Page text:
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Park Pals group seeks city's help for beloved dog park
A hidden gem of Federal Way is French Lake Dog Park, one of the few off-leash dog parks in the region.
Created by a push from the non-profit group Park Pals, the park allows man, and man's best friend, a place to play and get outside in Federal Way.
According to a number of Park Pals members, the burden of much of the work for the dog park has fallen to their group, with the city taking a backseat approach to the maintenance of what still is a city park.
"This park is a vital part of our city and its people," said Park Pals board member Ben Pittman to the Federal Way City Council during the council's March 19 meeting. "This park needs to be a much bigger priority to this city because, as far as I can tell, this city doesn't think our dog park matters."
Pittman said he believes the park could become a liability to the city — if the city doesn't start taking a larger role in its maintenance. According to Pittman, the pond at the park has never been well kept, and has been a home to muck, insects and disease.
"(The pond) could be a great thing for this park, but instead it's simply a breeding ground for very nasty diseases, one of which my own dog contracted two years ago," he noted. "There are many safety concerns that have never been addressed, and if we are not careful, this city will start having lawsuits filed against it for lack of care, maintenance and attention to this, our only dog park."
Park Pals President JoAnn Hugill reiterated some of Pittman's points. She said Park Pals wants to keep the park in the best shape possible, but can only do so much as a small non-profit.
"It's a very pretty park. We want to keep it pretty. We had 22 volunteers two to three weeks ago helping clean it up, the branches from the wind storm, and pulling out the cattails from the pond," she said. "We do need some more help. I know there are budget cuts everywhere. We're on a budget too. We're non-profit."
While not a direct member of Park Pals, Federal Way Petco general manager Michael Jankowski said that as an owner of three dogs, and with the rising popularity of the park, everyone should try and make sure the park is well maintained.
"The park needs a lot of help, it really does…There's a lot of mud everywhere. Their (Park Pals') hands are tied, frankly. Everything they want to do, from my understanding is, there's red tape," he said. "Even if they're willing to pay for it, there's red tape."
Jankowski made an appeal to the city to either have the Parks Department play a greater role in the maintenance of the park, or to free Park Pals of the perceived bureaucratic red tape. And even though the park has been around a couple of years, Jankowski said he's noticing the community is realizing they have an off-leash dog park in their community.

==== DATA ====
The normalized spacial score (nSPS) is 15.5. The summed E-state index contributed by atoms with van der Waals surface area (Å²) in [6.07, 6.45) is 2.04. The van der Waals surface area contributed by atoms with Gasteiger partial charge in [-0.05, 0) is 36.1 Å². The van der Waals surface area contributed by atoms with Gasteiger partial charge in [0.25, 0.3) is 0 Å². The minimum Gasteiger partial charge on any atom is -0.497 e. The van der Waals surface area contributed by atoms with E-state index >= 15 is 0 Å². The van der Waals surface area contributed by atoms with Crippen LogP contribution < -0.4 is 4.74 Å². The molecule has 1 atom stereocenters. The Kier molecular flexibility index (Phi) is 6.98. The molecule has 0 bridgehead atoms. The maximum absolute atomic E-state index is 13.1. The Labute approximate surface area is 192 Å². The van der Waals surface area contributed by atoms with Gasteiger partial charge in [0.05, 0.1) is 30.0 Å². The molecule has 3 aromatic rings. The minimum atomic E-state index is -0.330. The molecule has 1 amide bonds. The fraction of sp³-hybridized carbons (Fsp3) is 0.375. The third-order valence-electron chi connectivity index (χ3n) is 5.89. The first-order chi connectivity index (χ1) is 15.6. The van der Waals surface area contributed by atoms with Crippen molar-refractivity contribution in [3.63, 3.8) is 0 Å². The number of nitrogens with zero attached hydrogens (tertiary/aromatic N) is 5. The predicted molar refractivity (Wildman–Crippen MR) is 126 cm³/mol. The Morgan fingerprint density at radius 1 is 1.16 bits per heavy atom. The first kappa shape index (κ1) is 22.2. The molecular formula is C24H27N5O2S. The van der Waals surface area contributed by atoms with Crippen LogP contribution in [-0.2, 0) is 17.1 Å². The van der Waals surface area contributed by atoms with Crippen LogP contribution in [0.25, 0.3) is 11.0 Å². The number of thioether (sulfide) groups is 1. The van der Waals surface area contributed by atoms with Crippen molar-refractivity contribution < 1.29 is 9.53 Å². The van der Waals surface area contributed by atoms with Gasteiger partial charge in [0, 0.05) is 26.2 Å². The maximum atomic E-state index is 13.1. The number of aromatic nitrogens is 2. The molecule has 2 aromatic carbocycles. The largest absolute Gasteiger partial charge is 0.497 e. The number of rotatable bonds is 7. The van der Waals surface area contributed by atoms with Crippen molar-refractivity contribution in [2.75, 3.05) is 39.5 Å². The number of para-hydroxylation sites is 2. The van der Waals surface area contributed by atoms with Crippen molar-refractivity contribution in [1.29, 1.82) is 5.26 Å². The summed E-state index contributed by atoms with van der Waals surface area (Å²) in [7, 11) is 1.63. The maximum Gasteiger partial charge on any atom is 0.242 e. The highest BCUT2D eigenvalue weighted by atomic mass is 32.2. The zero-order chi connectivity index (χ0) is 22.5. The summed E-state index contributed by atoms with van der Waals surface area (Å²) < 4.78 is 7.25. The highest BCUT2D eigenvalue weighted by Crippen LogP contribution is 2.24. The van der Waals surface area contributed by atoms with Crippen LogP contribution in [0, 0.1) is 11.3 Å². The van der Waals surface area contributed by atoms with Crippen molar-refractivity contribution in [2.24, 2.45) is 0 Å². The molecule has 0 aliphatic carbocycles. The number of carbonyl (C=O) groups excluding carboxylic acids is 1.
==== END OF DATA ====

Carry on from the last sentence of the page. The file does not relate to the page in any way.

"Just recently I was there on a weekend, and it was backed up trying to get a parking spot. It was full. People were waiting for parking spots to get into that park," he said. "It's getting packed, and it's not even summer time. They need your help, they really need your help. All the dog owners in Federal Way really need your help."
The city looks forward to further dialogue with Park Pals about priorities at French Lake dog park, said city spokesman Chris Carrel in an email to The Mirror.
"Throughout the young history of this park, the Parks Department has depended on and appreciated the work of volunteers, particularly Park Pals," Carrel wrote. "Without the commitment and energy of volunteers, it would be financially challenging to operate the dog park. We look forward to continuing our partnership that has provided this benefit to the community."
According to a list provided by Carrel, the following improvements have been made to the park:
• Repaired and secured perimeter fence
• Created 20-foot-wide planted buffer area along northern fence line
• Created separately fenced small dog area
• Installed fence around existing pond to restrict access when pond water quality is a concern
• Installed five pet stations for use by park patrons
• Resolved many drainage issues
• Installed donated drinking fountain for park patrons and dogs (provided material and labor and paid Lakehaven Utility District water fees)
• Installed park rule signs
According to Carrel, maintenance and operations by the city include:
• Test pond water on monthly basis to determine water quality
• Introduce potable drinking water to pond during summer and fall seasons to assist with water quality and pay Lakehaven water bill
• Mow turf biweekly during growing season
• Restoration of turf areas that have been worn down (soil, seed, fertilizer temporary fencing)
• Service pet stations three times per week in offseason and daily during peak season
• Provide soil so holes dug by dogs can be filled in
• Provide gravel for entry area and social paths
• Provide portable toilet year-round with weekly service
• Formally meet with Park Pals at least bi-annually (spring and fall)
• Meet with Park Pals informally on an as-needed basis (five to six times per year)
"As with all of our active parks, the Parks Department works to balance maintenance and improvement activities with the needs and demands across the entire parks system," Carrel told The Mirror, noting that the city reduced parks maintenance staff by four positions in the 2009-10 budget and also reduced the parks capital budget.
Established seven years ago, the off-leash area at French Lake Park is located on 1st Avenue South between South 320th Street and South 312th Street.
Park Pals is raising money to build a rain shelter at the park. Past projects include the installation of a doggie drinking fountain. To learn more about Park Pals, including information on upcoming events and fundraisers, visit http://parkpals.org or contact JoAnn Hugill at (253) 235-5300 or email@example.com.